LOUISVILLE, Ky. (WDRB) – Two Civil War sites in Kentucky would become national monuments under a broad public lands and conservation bill that passed the U.S. Senate on Tuesday night.
The measure, which cleared the chamber on a bipartisan 92-8 vote, gives the federal designation to Mill Springs Battlefield near Somerset in southern Kentucky and Camp Nelson in Nicholasville near Lexington. They were among three new monument sites the National Park Service would oversee.
President Trump named Camp Nelson as national monument last year, but the bill moving through Congress lays out specifics of how it would be managed. Senate Majority Leader Mitch McConnell of Kentucky pushed for Mill Springs and Camp Nelson to be included, his office said in a news release.
Giving national monument status to the Mill Springs site has been a priority for McConnell and U.S. Rep. Hal Rogers of Kentucky. McConnell also applauded the Mill Springs Battlefield Association for its work preserving hundreds of acres of the battlefield property.
“Thanks to this legislation, we are now one step closer to protecting and preserving this historic battlefield, which is important to the history of the Commonwealth and our Nation..." McConnell said in a statement.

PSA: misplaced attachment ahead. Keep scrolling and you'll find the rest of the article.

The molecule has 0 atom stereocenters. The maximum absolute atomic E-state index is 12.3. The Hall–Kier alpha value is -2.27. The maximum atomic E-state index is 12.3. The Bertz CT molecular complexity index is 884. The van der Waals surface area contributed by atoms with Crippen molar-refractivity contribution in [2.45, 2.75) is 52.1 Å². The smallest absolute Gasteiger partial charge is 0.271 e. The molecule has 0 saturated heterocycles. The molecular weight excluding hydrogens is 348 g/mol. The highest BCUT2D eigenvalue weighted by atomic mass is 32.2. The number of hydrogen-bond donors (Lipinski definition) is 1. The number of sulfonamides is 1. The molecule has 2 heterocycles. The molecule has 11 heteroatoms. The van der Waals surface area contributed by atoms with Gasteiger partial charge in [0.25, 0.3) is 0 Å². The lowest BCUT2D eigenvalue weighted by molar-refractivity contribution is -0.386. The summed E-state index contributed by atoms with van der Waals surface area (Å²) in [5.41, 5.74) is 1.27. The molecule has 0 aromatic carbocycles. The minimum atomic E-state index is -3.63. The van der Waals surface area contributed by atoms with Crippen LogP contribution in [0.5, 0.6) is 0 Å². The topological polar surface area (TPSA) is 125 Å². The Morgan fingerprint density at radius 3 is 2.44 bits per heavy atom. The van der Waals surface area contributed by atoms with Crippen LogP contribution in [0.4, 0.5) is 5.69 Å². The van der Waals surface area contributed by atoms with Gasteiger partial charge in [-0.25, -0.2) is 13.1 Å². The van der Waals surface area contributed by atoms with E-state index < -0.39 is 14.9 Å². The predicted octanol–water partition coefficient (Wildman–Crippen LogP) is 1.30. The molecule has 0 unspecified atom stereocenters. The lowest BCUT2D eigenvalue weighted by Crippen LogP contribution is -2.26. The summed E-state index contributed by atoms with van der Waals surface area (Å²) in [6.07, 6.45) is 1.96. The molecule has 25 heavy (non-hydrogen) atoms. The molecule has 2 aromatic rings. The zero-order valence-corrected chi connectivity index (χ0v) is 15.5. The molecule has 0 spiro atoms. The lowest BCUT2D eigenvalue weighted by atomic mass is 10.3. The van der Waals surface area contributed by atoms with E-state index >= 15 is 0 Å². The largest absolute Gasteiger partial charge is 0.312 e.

The Battle of Mill Springs in January 1862 is considered the first significant Union victory in the Civil War. Fort Nelson was a Union encampment and one of the largest U.S. training and recruitment sites for African American soldiers.
The Senate bill did not include an amendment by Kentucky Sen. Rand Paul to allow some sales of public land in the Daniel Boone National Forest along a roughly 30-mile area from U.S. 27 at Burnside, Ky., to the Tennessee state line.
Paul introduced the plan at the request of local officials, his office said in an email Tuesday.
"This is about creating economic opportunity and jobs in a place that desperately needs it, through opening up access to lots along the highway - not selling off the whole forest or even significant amounts of it," Paul spokeswoman Kelsey Cooper said. "This does not mandate the sale of any thing contrary to existing law."
Paul also tried to amend the Senate bill and give the federal government access to waterways in six counties in the Boone forest that feed into Lake Cumberland "for the purpose of installing docks, boat slips, and marinas." That change also doesn't appear in the bill that the chamber approved Tuesday.
Paul was among the eight senators who voted against the measure; Kentucky's other senator, Majority Leader Mitch McConnell, supported it.
The Senate also permanently authorized the Land and Water Conservation Fund, a top priority of environmental, conservation and outdoor groups. The fund provides grants to local and state governments for a wide range of projects.
The program has helped pay for E.P. "Tom" Sawyer State Park, expand Jefferson Memorial Forest and add tennis courts across Louisville as part of more than $13 million invested in Kentucky.
The public lands bill now goes to the House of Representatives.
"This is a tremendous bipartisan victory for protecting our public lands, and we urge the House to follow the Senate's lead and the will of millions of Americans and permanently reauthorize LWCF," Tom Cors, spokesman for the Land and Water Conservation Fund Coalition, said in a statement.